Home > Archives (2006 on) > 2014 > Preserve Radhakrishnan’s Gift to the Nation

Mainstream, VOL LII, No 38, September 13, 2014

Preserve Radhakrishnan’s Gift to the Nation

Saturday 13 September 2014, by Nikhil Chakravartty

From N.C.’s Writings

September 5 this year marked Dr Sarvepalli Radhakrishnan‘s 126th birth anniversary. Every year September 5 is observed as Teacher’s Day in honour of the second President of our Republic since he was a great teacher. This year too Teacher’s Day was observed throughout the country but the focus was on PM Narendra Modi and not a word was written in the media about the genesis of the Day with reference to Dr Radhakrishnan; in fact Narendra Modi himself only cursorily mentioned, in his interaction with school children (and not with the teachers), about the history of the Day and who Dr Radhakrishnan was. In this background we are carrying the following relevant article by N.C. which appeared in this journal more than 17 years ago.

The news report, about a government move to oust the Indian Institute of Advanced Study (IIAS) from the Viceregal Lodge at Shimla and convert the mansion back into the summer retreat of the President of India, is bound to come as a shock to the public. This will bring no laurels for those who have initiated the move.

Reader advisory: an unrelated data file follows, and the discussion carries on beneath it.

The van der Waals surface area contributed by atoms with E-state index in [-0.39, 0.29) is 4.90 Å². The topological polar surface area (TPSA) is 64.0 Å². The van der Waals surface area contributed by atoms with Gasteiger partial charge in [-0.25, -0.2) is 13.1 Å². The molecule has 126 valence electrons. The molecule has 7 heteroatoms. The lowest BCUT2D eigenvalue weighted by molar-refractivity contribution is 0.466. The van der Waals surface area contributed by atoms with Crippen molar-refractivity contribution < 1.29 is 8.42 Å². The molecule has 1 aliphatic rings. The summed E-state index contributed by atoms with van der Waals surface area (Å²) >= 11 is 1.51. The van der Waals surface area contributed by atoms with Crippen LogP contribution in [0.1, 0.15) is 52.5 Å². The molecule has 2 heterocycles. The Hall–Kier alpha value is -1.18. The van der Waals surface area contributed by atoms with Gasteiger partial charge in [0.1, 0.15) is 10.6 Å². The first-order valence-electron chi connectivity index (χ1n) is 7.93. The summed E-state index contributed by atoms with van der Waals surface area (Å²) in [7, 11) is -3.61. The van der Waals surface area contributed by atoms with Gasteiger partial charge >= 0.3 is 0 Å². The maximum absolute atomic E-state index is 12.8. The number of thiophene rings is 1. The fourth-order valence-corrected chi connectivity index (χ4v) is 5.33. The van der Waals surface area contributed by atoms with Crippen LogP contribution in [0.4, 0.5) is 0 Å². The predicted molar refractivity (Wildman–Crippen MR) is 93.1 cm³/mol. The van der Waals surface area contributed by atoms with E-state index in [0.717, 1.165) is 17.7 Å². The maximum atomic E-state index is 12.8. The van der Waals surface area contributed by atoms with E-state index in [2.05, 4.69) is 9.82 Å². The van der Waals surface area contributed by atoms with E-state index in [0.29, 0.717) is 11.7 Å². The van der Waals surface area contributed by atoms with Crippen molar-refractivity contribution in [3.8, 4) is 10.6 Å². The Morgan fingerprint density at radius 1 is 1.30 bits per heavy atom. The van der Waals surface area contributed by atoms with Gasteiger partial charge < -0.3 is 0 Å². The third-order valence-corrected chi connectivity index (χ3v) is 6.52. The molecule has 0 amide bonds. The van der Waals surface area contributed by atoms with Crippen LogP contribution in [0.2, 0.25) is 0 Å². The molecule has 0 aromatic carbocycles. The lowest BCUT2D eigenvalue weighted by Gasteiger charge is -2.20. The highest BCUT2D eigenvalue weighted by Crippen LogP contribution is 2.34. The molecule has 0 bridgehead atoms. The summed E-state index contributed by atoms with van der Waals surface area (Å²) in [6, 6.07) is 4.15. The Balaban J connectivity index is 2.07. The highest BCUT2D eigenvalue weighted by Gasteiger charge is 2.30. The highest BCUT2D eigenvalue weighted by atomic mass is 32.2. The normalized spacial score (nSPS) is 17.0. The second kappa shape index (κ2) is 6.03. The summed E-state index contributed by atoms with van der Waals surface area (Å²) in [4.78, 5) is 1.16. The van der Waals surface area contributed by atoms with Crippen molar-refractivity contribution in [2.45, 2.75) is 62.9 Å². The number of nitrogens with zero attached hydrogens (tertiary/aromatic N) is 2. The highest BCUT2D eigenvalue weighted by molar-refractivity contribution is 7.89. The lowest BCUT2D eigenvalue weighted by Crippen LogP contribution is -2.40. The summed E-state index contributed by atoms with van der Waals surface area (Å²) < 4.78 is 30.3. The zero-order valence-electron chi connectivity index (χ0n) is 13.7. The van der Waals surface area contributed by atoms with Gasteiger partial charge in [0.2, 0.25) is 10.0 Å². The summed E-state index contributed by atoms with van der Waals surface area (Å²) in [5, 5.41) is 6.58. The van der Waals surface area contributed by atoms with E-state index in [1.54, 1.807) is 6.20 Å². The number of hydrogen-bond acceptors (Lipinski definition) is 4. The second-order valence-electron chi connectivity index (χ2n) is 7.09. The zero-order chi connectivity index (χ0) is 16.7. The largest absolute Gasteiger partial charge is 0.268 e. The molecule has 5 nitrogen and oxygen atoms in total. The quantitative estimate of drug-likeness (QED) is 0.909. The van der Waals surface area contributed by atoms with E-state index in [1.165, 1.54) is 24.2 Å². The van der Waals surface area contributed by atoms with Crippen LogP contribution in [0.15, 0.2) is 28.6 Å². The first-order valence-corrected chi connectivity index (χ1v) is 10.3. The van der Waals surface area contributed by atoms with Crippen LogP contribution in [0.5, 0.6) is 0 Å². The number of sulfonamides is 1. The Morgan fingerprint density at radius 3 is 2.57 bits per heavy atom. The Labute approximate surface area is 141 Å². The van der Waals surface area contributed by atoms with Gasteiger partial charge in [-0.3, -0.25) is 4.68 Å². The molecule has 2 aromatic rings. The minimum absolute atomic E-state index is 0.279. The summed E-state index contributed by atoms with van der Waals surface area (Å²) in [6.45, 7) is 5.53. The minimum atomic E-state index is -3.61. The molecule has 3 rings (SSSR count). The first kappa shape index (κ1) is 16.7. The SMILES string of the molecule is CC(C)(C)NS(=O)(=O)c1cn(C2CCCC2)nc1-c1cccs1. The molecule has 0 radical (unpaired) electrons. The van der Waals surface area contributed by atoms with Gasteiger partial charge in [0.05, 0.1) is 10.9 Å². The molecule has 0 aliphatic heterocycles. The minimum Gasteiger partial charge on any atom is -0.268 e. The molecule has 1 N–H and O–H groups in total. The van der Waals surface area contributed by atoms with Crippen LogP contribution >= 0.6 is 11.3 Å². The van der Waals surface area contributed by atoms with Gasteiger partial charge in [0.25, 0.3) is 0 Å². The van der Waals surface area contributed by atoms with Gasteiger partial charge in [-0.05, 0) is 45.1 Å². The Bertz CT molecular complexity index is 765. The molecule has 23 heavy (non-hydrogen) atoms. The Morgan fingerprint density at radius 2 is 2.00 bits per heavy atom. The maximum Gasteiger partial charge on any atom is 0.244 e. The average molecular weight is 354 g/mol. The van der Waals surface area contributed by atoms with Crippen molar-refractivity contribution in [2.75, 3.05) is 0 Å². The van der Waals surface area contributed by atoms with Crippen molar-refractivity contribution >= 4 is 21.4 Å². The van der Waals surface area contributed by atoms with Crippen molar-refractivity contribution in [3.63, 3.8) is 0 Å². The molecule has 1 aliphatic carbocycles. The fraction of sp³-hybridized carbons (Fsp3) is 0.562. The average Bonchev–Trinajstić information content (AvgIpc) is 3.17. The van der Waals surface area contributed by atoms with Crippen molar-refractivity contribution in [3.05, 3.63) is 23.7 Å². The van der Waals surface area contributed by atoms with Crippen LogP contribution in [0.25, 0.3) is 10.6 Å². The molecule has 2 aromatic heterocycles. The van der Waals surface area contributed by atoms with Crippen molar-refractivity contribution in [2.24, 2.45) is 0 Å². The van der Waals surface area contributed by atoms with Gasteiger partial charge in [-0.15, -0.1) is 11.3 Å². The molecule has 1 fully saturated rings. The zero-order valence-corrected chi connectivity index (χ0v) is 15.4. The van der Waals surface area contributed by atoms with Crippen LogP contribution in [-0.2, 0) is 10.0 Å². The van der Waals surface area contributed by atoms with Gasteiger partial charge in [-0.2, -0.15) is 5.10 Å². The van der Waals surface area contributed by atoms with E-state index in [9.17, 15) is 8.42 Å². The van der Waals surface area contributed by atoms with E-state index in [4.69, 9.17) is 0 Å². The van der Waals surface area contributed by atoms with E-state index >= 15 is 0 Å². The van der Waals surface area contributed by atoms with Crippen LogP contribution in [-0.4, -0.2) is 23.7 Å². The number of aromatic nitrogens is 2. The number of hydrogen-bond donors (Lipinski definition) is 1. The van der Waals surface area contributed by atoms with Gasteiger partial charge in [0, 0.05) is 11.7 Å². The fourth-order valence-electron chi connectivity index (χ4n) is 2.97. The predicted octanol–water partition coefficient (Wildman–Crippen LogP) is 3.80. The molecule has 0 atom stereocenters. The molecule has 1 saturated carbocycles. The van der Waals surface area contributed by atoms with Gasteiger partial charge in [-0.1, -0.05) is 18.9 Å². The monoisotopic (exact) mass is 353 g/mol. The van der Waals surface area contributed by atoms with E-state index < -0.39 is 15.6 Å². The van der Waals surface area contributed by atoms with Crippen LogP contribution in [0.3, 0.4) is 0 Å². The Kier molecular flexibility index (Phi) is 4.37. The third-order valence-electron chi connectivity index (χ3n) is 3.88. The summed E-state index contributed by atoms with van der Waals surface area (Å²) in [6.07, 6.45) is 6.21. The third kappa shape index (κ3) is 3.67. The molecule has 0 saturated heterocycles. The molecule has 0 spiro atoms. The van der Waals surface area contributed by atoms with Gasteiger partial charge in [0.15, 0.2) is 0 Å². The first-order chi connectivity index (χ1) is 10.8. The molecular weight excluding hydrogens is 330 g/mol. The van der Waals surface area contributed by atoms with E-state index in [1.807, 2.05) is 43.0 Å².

It is important to note that the Cabinet Secretary leading a Committee of Central Government Secretaries initiated the process by which the prestigious IIAS is planned to be ejected from Shimla and the old Viceregal Lodge would revert back to its regal status as the summer retreat of the President of India. Some years ago the Himachal Pradesh Government hit upon a similar move, but it had a more mundane objective in view. It dreamt of turning the Viceregal Lodge into a tourist hotel. However, the outcry against it was raised by a large section of the intellectual community in the country and so the plan was hushed up. This time the Secretaries Committee, led by the Cabinet Secretary, has been more sophisticated: it has made the elegant suggestion that the Viceregal Lodge must revert back to the traditions of the Raj, and let the President of India be provided with the comforts of a summer capital.